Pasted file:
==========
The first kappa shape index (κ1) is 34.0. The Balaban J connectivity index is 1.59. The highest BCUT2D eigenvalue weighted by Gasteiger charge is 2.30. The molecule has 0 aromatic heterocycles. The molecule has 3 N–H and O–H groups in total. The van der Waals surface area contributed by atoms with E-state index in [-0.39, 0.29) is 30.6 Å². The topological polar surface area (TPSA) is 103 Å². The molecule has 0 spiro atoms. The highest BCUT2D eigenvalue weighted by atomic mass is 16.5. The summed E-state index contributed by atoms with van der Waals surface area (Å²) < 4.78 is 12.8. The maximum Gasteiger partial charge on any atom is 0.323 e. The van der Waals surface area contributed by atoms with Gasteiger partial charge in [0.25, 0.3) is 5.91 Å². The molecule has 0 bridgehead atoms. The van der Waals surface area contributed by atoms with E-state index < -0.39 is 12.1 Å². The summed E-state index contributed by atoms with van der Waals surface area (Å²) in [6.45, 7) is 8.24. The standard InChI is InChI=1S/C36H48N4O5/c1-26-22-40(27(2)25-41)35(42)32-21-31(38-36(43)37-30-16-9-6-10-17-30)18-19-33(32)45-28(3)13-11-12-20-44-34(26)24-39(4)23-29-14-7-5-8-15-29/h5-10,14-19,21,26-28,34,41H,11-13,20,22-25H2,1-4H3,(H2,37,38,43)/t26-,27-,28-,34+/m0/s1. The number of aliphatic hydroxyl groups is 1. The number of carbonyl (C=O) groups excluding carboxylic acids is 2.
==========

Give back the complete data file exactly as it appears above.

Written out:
The first kappa shape index (κ1) is 34.0. The Balaban J connectivity index is 1.59. The highest BCUT2D eigenvalue weighted by Gasteiger charge is 2.30. The molecule has 0 aromatic heterocycles. The molecule has 3 N–H and O–H groups in total. The van der Waals surface area contributed by atoms with E-state index in [-0.39, 0.29) is 30.6 Å². The topological polar surface area (TPSA) is 103 Å². The molecule has 0 spiro atoms. The highest BCUT2D eigenvalue weighted by atomic mass is 16.5. The summed E-state index contributed by atoms with van der Waals surface area (Å²) < 4.78 is 12.8. The maximum Gasteiger partial charge on any atom is 0.323 e. The van der Waals surface area contributed by atoms with Gasteiger partial charge in [0.25, 0.3) is 5.91 Å². The molecule has 0 bridgehead atoms. The van der Waals surface area contributed by atoms with E-state index < -0.39 is 12.1 Å². The summed E-state index contributed by atoms with van der Waals surface area (Å²) in [6.45, 7) is 8.24. The standard InChI is InChI=1S/C36H48N4O5/c1-26-22-40(27(2)25-41)35(42)32-21-31(38-36(43)37-30-16-9-6-10-17-30)18-19-33(32)45-28(3)13-11-12-20-44-34(26)24-39(4)23-29-14-7-5-8-15-29/h5-10,14-19,21,26-28,34,41H,11-13,20,22-25H2,1-4H3,(H2,37,38,43)/t26-,27-,28-,34+/m0/s1. The number of aliphatic hydroxyl groups is 1. The number of carbonyl (C=O) groups excluding carboxylic acids is 2.